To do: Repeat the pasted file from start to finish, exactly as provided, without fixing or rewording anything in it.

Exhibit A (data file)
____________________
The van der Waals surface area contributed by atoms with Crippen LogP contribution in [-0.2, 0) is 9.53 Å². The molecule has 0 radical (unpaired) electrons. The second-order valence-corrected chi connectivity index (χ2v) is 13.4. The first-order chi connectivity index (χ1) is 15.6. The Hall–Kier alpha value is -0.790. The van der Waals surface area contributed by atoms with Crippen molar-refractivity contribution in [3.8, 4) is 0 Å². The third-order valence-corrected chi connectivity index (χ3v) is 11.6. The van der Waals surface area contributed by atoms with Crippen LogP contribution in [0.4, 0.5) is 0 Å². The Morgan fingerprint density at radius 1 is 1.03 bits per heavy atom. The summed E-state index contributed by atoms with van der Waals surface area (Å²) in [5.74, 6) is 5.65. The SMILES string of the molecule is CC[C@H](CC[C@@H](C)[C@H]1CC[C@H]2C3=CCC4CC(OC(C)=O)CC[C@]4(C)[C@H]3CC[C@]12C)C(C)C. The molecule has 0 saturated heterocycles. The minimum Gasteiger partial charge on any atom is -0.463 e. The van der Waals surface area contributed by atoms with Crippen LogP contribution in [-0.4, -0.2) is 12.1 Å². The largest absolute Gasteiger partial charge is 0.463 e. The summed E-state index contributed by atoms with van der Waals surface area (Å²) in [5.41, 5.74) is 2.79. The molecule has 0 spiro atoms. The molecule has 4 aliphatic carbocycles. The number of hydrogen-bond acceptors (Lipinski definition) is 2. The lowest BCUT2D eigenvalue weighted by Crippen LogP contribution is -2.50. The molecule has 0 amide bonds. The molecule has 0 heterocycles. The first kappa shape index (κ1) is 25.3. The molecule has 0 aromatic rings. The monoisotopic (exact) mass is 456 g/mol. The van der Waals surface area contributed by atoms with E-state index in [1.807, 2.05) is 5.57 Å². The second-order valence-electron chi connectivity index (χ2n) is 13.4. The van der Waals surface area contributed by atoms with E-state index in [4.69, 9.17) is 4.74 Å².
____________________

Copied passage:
The van der Waals surface area contributed by atoms with Crippen LogP contribution in [-0.2, 0) is 9.53 Å². The molecule has 0 radical (unpaired) electrons. The second-order valence-corrected chi connectivity index (χ2v) is 13.4. The first-order chi connectivity index (χ1) is 15.6. The Hall–Kier alpha value is -0.790. The van der Waals surface area contributed by atoms with Crippen molar-refractivity contribution in [3.8, 4) is 0 Å². The third-order valence-corrected chi connectivity index (χ3v) is 11.6. The van der Waals surface area contributed by atoms with Crippen LogP contribution in [0.4, 0.5) is 0 Å². The Morgan fingerprint density at radius 1 is 1.03 bits per heavy atom. The summed E-state index contributed by atoms with van der Waals surface area (Å²) in [5.74, 6) is 5.65. The SMILES string of the molecule is CC[C@H](CC[C@@H](C)[C@H]1CC[C@H]2C3=CCC4CC(OC(C)=O)CC[C@]4(C)[C@H]3CC[C@]12C)C(C)C. The molecule has 0 saturated heterocycles. The minimum Gasteiger partial charge on any atom is -0.463 e. The van der Waals surface area contributed by atoms with Crippen LogP contribution in [-0.4, -0.2) is 12.1 Å². The largest absolute Gasteiger partial charge is 0.463 e. The summed E-state index contributed by atoms with van der Waals surface area (Å²) in [5.41, 5.74) is 2.79. The molecule has 0 spiro atoms. The molecule has 4 aliphatic carbocycles. The number of hydrogen-bond acceptors (Lipinski definition) is 2. The lowest BCUT2D eigenvalue weighted by Crippen LogP contribution is -2.50. The molecule has 0 amide bonds. The molecule has 0 heterocycles. The first kappa shape index (κ1) is 25.3. The molecule has 0 aromatic rings. The monoisotopic (exact) mass is 456 g/mol. The van der Waals surface area contributed by atoms with E-state index in [1.807, 2.05) is 5.57 Å². The second-order valence-electron chi connectivity index (χ2n) is 13.4. The van der Waals surface area contributed by atoms with E-state index in [4.69, 9.17) is 4.74 Å².